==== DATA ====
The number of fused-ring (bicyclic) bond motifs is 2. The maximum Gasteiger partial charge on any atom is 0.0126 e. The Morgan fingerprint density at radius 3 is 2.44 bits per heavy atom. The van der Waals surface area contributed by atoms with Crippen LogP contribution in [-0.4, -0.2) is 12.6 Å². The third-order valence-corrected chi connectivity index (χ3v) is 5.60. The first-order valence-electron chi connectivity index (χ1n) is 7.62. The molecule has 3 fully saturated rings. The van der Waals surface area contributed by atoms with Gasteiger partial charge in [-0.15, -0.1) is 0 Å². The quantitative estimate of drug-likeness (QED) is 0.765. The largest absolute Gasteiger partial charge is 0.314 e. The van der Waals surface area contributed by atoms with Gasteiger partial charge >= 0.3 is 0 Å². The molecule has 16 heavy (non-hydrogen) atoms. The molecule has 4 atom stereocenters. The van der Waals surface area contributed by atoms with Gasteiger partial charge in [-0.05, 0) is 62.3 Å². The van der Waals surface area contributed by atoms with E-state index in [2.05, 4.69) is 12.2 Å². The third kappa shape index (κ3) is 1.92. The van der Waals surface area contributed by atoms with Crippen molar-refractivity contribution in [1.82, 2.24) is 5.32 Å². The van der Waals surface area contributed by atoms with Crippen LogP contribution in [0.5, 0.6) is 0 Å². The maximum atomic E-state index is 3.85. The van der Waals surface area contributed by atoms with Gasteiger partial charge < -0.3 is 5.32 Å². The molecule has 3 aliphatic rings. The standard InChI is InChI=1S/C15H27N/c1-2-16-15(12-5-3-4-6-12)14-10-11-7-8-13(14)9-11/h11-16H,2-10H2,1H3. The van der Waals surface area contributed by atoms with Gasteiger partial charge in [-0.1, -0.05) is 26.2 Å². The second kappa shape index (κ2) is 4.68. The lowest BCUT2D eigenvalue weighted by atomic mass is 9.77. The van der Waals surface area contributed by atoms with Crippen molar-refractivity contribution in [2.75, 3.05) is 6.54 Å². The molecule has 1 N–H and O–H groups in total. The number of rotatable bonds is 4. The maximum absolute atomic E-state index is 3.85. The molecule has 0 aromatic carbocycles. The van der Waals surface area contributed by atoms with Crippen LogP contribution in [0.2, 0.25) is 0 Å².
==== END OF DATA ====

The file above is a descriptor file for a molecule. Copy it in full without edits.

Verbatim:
The number of fused-ring (bicyclic) bond motifs is 2. The maximum Gasteiger partial charge on any atom is 0.0126 e. The Morgan fingerprint density at radius 3 is 2.44 bits per heavy atom. The van der Waals surface area contributed by atoms with Crippen LogP contribution in [-0.4, -0.2) is 12.6 Å². The third-order valence-corrected chi connectivity index (χ3v) is 5.60. The first-order valence-electron chi connectivity index (χ1n) is 7.62. The molecule has 3 fully saturated rings. The van der Waals surface area contributed by atoms with Gasteiger partial charge in [-0.15, -0.1) is 0 Å². The quantitative estimate of drug-likeness (QED) is 0.765. The largest absolute Gasteiger partial charge is 0.314 e. The van der Waals surface area contributed by atoms with Gasteiger partial charge >= 0.3 is 0 Å². The molecule has 16 heavy (non-hydrogen) atoms. The molecule has 4 atom stereocenters. The van der Waals surface area contributed by atoms with Gasteiger partial charge in [-0.05, 0) is 62.3 Å². The van der Waals surface area contributed by atoms with E-state index in [2.05, 4.69) is 12.2 Å². The third kappa shape index (κ3) is 1.92. The van der Waals surface area contributed by atoms with Crippen molar-refractivity contribution in [1.82, 2.24) is 5.32 Å². The van der Waals surface area contributed by atoms with Crippen LogP contribution in [0.5, 0.6) is 0 Å². The maximum atomic E-state index is 3.85. The van der Waals surface area contributed by atoms with Gasteiger partial charge < -0.3 is 5.32 Å². The molecule has 3 aliphatic rings. The standard InChI is InChI=1S/C15H27N/c1-2-16-15(12-5-3-4-6-12)14-10-11-7-8-13(14)9-11/h11-16H,2-10H2,1H3. The van der Waals surface area contributed by atoms with Gasteiger partial charge in [-0.1, -0.05) is 26.2 Å². The second kappa shape index (κ2) is 4.68. The lowest BCUT2D eigenvalue weighted by atomic mass is 9.77. The van der Waals surface area contributed by atoms with Crippen molar-refractivity contribution in [2.75, 3.05) is 6.54 Å². The molecule has 1 N–H and O–H groups in total. The number of rotatable bonds is 4. The maximum absolute atomic E-state index is 3.85. The molecule has 0 aromatic carbocycles. The van der Waals surface area contributed by atoms with Crippen LogP contribution in [0.2, 0.25) is 0 Å².